Liminal periods of disaster solidarity in the aftermath of disaster are a common experience of many survivors. These periods have a specifically ethical component in that people spontaneously engage in collective, altruistic action and magnanimously expand their ethical focus beyond normative social distinctions and hierarchies. Inevitably, however, such solidarity seems to wane, and people return to pre-disaster patterns of interaction. Nevertheless, some individuals move beyond opportune acts of assistance to more extensive reorganisations of their lives during the recovery period and reshape their ethical commitments in new and durable directions. These individuals help make visible marginalised ‘others’ and draw collaborators to share new ethical visions. Based on observational and interview data collected after Hurricane María (2017) in a mountainous Puerto Rican municipality and employing the framework of virtue ethics, this paper examines the differential effects of disaster solidarity on survivors' ethical responses and the different contributions these make to society.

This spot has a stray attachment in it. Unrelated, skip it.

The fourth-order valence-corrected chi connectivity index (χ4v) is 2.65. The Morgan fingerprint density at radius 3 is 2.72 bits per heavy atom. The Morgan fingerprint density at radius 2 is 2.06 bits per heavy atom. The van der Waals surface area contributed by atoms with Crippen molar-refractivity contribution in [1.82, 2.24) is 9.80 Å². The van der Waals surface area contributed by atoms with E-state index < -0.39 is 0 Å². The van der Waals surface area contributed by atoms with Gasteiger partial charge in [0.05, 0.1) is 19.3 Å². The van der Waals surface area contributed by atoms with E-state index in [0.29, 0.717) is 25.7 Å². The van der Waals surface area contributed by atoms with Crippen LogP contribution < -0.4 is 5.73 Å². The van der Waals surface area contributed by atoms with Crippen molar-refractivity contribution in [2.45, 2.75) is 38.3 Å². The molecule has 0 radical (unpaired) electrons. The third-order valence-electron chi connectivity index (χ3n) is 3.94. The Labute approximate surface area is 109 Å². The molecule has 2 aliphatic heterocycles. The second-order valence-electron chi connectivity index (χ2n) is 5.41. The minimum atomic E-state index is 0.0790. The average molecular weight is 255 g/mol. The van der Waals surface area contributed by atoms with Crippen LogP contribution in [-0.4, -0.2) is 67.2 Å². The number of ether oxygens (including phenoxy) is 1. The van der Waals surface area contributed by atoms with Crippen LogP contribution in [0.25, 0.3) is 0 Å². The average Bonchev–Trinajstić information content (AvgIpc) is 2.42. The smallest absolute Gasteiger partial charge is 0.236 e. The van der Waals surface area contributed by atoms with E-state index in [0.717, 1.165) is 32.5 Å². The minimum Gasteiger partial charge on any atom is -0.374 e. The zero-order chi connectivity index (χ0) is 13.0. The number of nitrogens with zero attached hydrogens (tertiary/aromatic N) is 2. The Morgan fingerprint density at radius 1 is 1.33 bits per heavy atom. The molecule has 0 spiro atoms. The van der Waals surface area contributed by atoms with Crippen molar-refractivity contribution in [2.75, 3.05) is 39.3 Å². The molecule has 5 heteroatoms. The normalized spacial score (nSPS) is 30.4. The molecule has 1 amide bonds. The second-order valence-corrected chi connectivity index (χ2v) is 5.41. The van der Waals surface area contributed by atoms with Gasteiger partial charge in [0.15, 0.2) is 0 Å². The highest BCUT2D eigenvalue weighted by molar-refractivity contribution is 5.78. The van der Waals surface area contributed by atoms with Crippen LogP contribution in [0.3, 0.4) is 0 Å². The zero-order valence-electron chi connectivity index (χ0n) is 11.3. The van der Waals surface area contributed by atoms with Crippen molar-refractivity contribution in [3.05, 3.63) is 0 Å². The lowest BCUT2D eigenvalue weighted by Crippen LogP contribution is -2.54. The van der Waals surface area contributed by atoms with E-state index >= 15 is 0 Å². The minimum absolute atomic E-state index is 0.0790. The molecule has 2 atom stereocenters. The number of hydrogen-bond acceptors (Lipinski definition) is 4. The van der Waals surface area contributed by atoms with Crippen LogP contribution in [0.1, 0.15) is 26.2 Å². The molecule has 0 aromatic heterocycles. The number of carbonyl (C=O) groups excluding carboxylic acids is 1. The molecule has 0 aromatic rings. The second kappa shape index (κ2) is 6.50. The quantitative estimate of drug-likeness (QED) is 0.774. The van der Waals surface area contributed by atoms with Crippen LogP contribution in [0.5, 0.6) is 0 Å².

All Science Journal Classification (ASJC) codes
- General Social Sciences
- General Earth and Planetary Sciences